AW 2900 mAH 18650's -- Questions about care and maintenance!

Juanderful

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Hey guys, I've searched online for some answers but only found bits and pieces of information that don't completely answer the questions I have in mind.

So, to be specific, I bought 2x 2900 mAH protected 18650's to use in my new JETBeam PC25 flashlight. One is always in the light, and one is stored in a battery case. So my questions are as follows:

1) How should I store the battery that I am not using? Should I store it in a fully charged state? I've read some people saying that I should store it in a fully-charged state. And other people say that 18650's should be stored after: fully charging it, then discharged a little.

2) As for the battery that's being used in the flashlight, when is the optimal time to charge it? Do I wait until the 18650 is completely drained to recharge it? Or do I recharge it before it is completely drained?

3) I've read in some places that there is something called "memory", and it is best to fully discharge it the first time a 18650 is used.

4) Since the 18650's I bought are "protected", what exactly does that entail? I know roughly that being "protected" means that the pcb prevents the battery from being overcharged/overdischarged. So if it is indeed "protected", doesn't that mean I could fully drain my battery and not worry about damaging the battery? (since the pcb will do its job of "protecting" the 18650 and shut it off accordingly)

If someone could explain these to me, that would be great.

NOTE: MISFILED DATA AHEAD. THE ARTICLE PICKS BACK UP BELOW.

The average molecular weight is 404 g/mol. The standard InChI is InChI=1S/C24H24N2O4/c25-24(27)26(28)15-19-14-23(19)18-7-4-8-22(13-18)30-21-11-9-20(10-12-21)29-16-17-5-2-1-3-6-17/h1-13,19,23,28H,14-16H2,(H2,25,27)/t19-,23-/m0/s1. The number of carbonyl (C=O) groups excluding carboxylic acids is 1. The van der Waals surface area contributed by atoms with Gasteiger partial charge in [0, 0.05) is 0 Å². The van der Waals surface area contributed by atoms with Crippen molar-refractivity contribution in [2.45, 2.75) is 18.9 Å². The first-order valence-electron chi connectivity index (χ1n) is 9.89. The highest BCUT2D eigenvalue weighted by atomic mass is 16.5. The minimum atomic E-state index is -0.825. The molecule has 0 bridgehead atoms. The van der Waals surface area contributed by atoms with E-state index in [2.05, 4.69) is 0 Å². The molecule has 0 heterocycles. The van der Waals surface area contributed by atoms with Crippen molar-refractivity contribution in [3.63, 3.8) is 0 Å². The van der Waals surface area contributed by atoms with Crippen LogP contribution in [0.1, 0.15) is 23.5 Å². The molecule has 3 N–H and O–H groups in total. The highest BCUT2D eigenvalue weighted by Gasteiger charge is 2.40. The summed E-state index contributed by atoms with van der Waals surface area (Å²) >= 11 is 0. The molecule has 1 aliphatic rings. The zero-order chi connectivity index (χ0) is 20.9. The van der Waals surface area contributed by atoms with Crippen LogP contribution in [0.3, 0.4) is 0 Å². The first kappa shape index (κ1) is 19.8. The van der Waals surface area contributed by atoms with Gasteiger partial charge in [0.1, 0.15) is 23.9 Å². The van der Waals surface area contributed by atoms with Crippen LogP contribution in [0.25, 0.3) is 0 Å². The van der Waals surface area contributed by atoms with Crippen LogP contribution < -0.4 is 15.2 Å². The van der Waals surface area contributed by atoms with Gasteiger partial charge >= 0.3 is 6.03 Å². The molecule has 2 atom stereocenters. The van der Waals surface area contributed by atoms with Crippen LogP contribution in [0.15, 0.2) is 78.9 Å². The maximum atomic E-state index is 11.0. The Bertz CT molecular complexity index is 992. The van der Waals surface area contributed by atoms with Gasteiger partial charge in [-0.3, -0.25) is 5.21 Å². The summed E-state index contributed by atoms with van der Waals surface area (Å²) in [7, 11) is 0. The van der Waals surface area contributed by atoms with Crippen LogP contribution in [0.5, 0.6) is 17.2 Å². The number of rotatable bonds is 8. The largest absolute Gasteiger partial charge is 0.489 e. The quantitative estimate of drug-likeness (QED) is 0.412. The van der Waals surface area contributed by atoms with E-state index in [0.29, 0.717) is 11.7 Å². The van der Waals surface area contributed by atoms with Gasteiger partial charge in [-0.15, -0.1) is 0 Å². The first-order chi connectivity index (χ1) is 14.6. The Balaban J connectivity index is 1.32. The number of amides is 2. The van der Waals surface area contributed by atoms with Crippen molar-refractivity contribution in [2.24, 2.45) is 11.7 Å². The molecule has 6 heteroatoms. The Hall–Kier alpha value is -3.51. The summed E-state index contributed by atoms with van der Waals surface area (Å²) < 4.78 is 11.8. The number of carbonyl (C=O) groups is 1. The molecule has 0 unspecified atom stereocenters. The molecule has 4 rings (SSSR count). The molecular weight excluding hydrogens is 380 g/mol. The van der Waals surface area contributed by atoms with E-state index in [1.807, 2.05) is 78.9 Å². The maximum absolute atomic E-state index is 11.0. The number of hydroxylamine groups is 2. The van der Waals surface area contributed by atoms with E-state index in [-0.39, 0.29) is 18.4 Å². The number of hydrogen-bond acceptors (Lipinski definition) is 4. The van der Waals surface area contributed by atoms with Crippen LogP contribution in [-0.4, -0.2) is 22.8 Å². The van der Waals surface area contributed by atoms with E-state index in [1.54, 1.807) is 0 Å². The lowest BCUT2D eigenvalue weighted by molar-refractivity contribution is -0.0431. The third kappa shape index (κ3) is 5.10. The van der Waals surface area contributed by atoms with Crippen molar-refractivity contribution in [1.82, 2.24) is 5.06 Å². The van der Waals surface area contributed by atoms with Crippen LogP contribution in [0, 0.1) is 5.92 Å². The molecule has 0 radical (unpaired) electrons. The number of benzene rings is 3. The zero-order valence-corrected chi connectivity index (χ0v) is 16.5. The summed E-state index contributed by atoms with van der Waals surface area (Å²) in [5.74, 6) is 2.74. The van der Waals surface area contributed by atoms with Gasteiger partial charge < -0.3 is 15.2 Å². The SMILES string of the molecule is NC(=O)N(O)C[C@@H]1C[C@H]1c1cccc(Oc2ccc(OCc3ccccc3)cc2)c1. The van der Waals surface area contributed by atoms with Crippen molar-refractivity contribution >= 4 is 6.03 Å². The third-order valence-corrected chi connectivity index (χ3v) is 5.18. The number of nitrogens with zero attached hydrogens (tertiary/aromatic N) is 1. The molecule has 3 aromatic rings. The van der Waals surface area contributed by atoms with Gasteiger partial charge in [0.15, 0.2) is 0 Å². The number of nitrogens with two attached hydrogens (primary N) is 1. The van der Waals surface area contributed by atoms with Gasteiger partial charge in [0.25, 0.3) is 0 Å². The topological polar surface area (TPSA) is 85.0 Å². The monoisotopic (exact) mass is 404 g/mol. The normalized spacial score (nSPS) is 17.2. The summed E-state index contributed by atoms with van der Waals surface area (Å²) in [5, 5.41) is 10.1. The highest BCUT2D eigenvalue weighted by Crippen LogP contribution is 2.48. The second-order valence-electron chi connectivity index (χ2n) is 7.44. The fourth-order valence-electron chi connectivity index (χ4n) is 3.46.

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Th232

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1) It should be stored at 40% charge in a cool place. I think 40% was around 3.7 V.

2) Best to charge as often as possible, Li-ions prefer multiple shallow discharges over a single deep discharge.

3) Can't really help you.

4) Protection should be taken as a last resort, many protection circuits cut out at 2.5 V, when damage is already occurring. Think of it like a car's airbag. While you could theoretically use the airbag for protection, it's better to not crash in the first place, and by the time you're using it you've already damaged your car.
 

samgab

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Juanderful

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Thanks for the links!

1) It should be stored at 40% charge in a cool place. I think 40% was around 3.7 V.

2) Best to charge as often as possible, Li-ions prefer multiple shallow discharges over a single deep discharge.

3) Can't really help you.

4) Protection should be taken as a last resort, many protection circuits cut out at 2.5 V, when damage is already occurring. Think of it like a car's airbag. While you could theoretically use the airbag for protection, it's better to not crash in the first place, and by the time you're using it you've already damaged your car.

In the link that samgab provided, it stated this:

2-3-2 Long-term storage characteristics
When batteries are stored over a long period, depending on the battery state and the
storage temperature, in some cases irreversible deterioration may occur and the
battery will fail to hold a charge even after recharging. Deterioration is not observed in
batteries in the discharged state, but the greater the charge in the battery, the more
pronounced the deterioration after storage. Also, the higher the storage temperature,
the greater the deterioration tends to be. For these reasons, lithium ion rechargeable
batteries should be in the discharged state when stored for extended lengths of time,
and it is desirable that they be stored in a low-temperature environment.

So which is right? 40% discharged or completely discharged?
 

45/70

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Hi Juanderful. First, memory, as it is often referred to, is associated only with NiCd cells. NiMh cells can suffer a similar effect, but for different reasons.